Thursday, 7 March 2013

The old, the random and the ugly

I walked to work on one of those those beautiful spring days where it's summer in the sun and winter in the shade. It's four kilometres each way, which gives me plenty of opportunity to look at walls and fences. We need one for the boundary along one side of our house with the new neighbours and their new house.

The words "wall" and "fence" have slightly different meanings between Englsih and Japanese, being defined more by material in the former and function in the latter. Kabe is a wall of a house or building, while hei is a standalone fence or wall. The English words seem to be distinguished depending on whether they are made of wood or stone, although of course you can have a wooden wall. The Great Wall of China is called the ten-thousand-mile castle in Japanese, and probably Chinese too, but I digress.

I live to the West of the city centre, and work to the North, and walked two different routes through residential areas. The whole time I was looking out for inspiration and fences or walls that would look good for us.

I found none. 

The walls I saw break down into three groups: traditional, random and ugly. A lot of the traditional walls and fences looked really good, but would not suit our house. There were walls of beautiful stone, and fences of dark wood with tiled roofs running along the top. 

Actually most of the traditional walls didn't look that great. They would better fit into the random or ugly categories. A lot of them were all three. There seems to be a tendency to throw up anything without worrying about those details like function or appearance, or even cost. Some of them looked really expensive, but they would stop short of whole perimeters or even sensible spans. Walls with posts at the end but no gates between making you wonder whether they are there to actually do anything, or just look like a large receipt for materials and building services.

Many of the old wooden fences were rotting or splintering and in need of repair. Even when they were new, you could see that in a few years they are going to look terrible. Short-term cosmetic additions to a short-term and cosmetic building.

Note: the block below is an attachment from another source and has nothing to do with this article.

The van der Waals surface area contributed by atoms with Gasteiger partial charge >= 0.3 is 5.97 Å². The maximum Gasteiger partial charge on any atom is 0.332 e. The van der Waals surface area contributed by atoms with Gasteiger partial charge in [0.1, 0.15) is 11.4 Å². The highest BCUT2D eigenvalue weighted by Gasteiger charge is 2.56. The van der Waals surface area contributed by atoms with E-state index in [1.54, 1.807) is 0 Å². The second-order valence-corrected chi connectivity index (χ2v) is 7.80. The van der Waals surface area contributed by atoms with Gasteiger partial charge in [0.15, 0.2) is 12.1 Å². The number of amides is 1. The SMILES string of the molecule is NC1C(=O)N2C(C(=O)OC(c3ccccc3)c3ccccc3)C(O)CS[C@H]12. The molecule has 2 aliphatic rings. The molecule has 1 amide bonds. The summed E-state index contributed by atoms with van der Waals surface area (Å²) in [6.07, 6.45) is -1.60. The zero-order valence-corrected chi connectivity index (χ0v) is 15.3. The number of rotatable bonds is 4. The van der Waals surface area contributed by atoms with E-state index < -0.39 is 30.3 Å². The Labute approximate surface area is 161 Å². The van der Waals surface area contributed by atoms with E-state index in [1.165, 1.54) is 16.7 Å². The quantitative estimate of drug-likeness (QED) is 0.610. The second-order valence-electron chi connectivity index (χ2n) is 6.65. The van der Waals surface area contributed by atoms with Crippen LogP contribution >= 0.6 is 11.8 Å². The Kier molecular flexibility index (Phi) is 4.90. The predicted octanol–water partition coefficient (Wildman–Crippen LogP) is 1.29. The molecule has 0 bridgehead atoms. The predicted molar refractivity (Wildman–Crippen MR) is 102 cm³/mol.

In many cases walls and fences had been patched together, not matching the building behind or anything on either side whether on the same plot or next door. Where a low wall had a fence fitted on top of it, the fence had often been replaced by something entirely incongruous with the surroundings. I guessed that a wooden fence had been neglected for years, then replaced with aluminium.

There was a lot of aluminium. Maybe it's a sensible thing to make fences from, as it's relatively cheap, strong and light, and allows gaps where wind could blow through rather than adding pressure to the wall. In several places I saw louvred aluminium, which I'm sure must have some useful function, but I can't really imagine it. Perhaps it lets in light and heat in the winter but not the summer. At least it would do that if aligned in the right direction, but it didn't seem to be very often.

And there was even more wire mesh. I suppose there's nothing wrong with wire mesh, if you have a car park or a tennis court, or if you keep fierce dogs. 

Once I saw a wall made of concrete blocks that had been painted in a thick red paint that was peeling off in several places. 

The most annoying materials for me were imitation brick walls, obviously imitation because the bricks are cut off at the edge of each block so the natural pattern of overlapping bricks is broken. 

The most pleasing boundaries were hedges and a few had tasteful herbaceous borders.

I suppose, following Edison's philosophy, it was worthwhile as I now know a couple of thousand things that I don't want.